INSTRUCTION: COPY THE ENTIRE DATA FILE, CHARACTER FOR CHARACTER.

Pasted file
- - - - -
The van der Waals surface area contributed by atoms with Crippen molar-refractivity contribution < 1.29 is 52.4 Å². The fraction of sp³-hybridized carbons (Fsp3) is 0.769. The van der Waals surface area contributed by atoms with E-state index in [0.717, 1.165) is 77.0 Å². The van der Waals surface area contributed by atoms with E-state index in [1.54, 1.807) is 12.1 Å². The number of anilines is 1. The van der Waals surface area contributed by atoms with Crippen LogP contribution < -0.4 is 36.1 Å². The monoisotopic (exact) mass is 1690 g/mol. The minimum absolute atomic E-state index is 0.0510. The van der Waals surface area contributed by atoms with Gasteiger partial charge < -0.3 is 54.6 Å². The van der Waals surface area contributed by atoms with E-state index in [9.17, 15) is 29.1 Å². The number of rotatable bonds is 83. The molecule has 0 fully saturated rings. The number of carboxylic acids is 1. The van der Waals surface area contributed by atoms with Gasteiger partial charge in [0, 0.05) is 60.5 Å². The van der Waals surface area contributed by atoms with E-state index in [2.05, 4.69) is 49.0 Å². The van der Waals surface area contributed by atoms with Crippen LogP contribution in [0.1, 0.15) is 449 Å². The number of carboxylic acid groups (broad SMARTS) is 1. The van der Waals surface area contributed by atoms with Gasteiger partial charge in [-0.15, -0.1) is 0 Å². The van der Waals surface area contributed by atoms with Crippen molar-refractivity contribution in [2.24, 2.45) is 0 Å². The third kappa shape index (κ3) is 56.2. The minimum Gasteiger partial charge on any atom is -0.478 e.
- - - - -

The van der Waals surface area contributed by atoms with Crippen molar-refractivity contribution < 1.29 is 52.4 Å². The fraction of sp³-hybridized carbons (Fsp3) is 0.769. The van der Waals surface area contributed by atoms with E-state index in [0.717, 1.165) is 77.0 Å². The van der Waals surface area contributed by atoms with E-state index in [1.54, 1.807) is 12.1 Å². The number of anilines is 1. The van der Waals surface area contributed by atoms with Crippen LogP contribution < -0.4 is 36.1 Å². The monoisotopic (exact) mass is 1690 g/mol. The minimum absolute atomic E-state index is 0.0510. The van der Waals surface area contributed by atoms with Gasteiger partial charge < -0.3 is 54.6 Å². The van der Waals surface area contributed by atoms with E-state index in [9.17, 15) is 29.1 Å². The number of rotatable bonds is 83. The molecule has 0 fully saturated rings. The number of carboxylic acids is 1. The van der Waals surface area contributed by atoms with Gasteiger partial charge in [0, 0.05) is 60.5 Å². The van der Waals surface area contributed by atoms with E-state index in [2.05, 4.69) is 49.0 Å². The van der Waals surface area contributed by atoms with Crippen LogP contribution in [0.1, 0.15) is 449 Å². The number of carboxylic acid groups (broad SMARTS) is 1. The van der Waals surface area contributed by atoms with Gasteiger partial charge in [-0.15, -0.1) is 0 Å². The van der Waals surface area contributed by atoms with Crippen molar-refractivity contribution in [2.24, 2.45) is 0 Å². The third kappa shape index (κ3) is 56.2. The minimum Gasteiger partial charge on any atom is -0.478 e.